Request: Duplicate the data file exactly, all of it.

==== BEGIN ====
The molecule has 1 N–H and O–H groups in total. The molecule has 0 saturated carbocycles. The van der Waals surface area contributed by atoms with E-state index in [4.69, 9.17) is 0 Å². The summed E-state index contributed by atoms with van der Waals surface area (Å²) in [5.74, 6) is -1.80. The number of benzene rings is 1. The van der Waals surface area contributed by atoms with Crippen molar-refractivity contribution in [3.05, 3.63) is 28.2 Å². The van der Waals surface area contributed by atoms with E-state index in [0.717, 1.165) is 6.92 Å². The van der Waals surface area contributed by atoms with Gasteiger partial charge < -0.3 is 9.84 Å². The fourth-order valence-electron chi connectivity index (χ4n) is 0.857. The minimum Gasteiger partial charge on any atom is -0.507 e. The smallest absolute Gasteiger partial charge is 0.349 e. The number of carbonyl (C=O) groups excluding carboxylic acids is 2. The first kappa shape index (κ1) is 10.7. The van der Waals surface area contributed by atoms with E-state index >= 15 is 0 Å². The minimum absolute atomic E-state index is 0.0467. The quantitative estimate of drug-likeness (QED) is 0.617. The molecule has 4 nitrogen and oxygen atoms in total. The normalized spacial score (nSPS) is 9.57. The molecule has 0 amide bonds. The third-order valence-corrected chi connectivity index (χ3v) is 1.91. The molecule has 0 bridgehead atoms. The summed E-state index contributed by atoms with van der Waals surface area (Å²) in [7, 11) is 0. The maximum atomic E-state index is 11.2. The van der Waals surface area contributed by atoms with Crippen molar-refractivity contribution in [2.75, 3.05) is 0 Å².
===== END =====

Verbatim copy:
The molecule has 1 N–H and O–H groups in total. The molecule has 0 saturated carbocycles. The van der Waals surface area contributed by atoms with E-state index in [4.69, 9.17) is 0 Å². The summed E-state index contributed by atoms with van der Waals surface area (Å²) in [5.74, 6) is -1.80. The number of benzene rings is 1. The van der Waals surface area contributed by atoms with Crippen molar-refractivity contribution in [3.05, 3.63) is 28.2 Å². The van der Waals surface area contributed by atoms with E-state index in [0.717, 1.165) is 6.92 Å². The van der Waals surface area contributed by atoms with Gasteiger partial charge < -0.3 is 9.84 Å². The fourth-order valence-electron chi connectivity index (χ4n) is 0.857. The minimum Gasteiger partial charge on any atom is -0.507 e. The smallest absolute Gasteiger partial charge is 0.349 e. The number of carbonyl (C=O) groups excluding carboxylic acids is 2. The first kappa shape index (κ1) is 10.7. The van der Waals surface area contributed by atoms with E-state index >= 15 is 0 Å². The minimum absolute atomic E-state index is 0.0467. The quantitative estimate of drug-likeness (QED) is 0.617. The molecule has 4 nitrogen and oxygen atoms in total. The normalized spacial score (nSPS) is 9.57. The molecule has 0 amide bonds. The third-order valence-corrected chi connectivity index (χ3v) is 1.91. The molecule has 0 bridgehead atoms. The summed E-state index contributed by atoms with van der Waals surface area (Å²) in [7, 11) is 0. The maximum atomic E-state index is 11.2. The van der Waals surface area contributed by atoms with Crippen molar-refractivity contribution in [2.75, 3.05) is 0 Å².